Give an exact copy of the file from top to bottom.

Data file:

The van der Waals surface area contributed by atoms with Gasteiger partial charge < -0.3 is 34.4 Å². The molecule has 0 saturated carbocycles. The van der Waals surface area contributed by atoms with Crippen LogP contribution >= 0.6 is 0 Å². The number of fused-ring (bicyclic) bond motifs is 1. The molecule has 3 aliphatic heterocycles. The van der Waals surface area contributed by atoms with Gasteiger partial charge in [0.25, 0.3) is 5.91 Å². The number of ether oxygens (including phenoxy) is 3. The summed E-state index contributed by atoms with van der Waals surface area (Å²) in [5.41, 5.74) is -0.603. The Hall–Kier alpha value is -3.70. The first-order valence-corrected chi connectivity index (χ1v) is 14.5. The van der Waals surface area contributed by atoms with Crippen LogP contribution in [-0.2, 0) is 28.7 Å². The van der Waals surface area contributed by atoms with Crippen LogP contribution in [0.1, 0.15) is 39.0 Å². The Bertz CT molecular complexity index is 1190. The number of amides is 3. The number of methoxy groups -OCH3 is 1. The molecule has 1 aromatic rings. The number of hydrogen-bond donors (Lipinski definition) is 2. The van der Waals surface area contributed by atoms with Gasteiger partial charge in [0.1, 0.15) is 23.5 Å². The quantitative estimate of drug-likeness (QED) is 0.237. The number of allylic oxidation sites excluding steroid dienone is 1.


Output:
The van der Waals surface area contributed by atoms with Gasteiger partial charge < -0.3 is 34.4 Å². The molecule has 0 saturated carbocycles. The van der Waals surface area contributed by atoms with Crippen LogP contribution >= 0.6 is 0 Å². The number of fused-ring (bicyclic) bond motifs is 1. The molecule has 3 aliphatic heterocycles. The van der Waals surface area contributed by atoms with Gasteiger partial charge in [0.25, 0.3) is 5.91 Å². The number of ether oxygens (including phenoxy) is 3. The summed E-state index contributed by atoms with van der Waals surface area (Å²) in [5.41, 5.74) is -0.603. The Hall–Kier alpha value is -3.70. The first-order valence-corrected chi connectivity index (χ1v) is 14.5. The van der Waals surface area contributed by atoms with Crippen LogP contribution in [-0.2, 0) is 28.7 Å². The van der Waals surface area contributed by atoms with Crippen LogP contribution in [0.1, 0.15) is 39.0 Å². The Bertz CT molecular complexity index is 1190. The number of amides is 3. The number of methoxy groups -OCH3 is 1. The molecule has 1 aromatic rings. The number of hydrogen-bond donors (Lipinski definition) is 2. The van der Waals surface area contributed by atoms with Gasteiger partial charge in [0.1, 0.15) is 23.5 Å². The quantitative estimate of drug-likeness (QED) is 0.237. The number of allylic oxidation sites excluding steroid dienone is 1.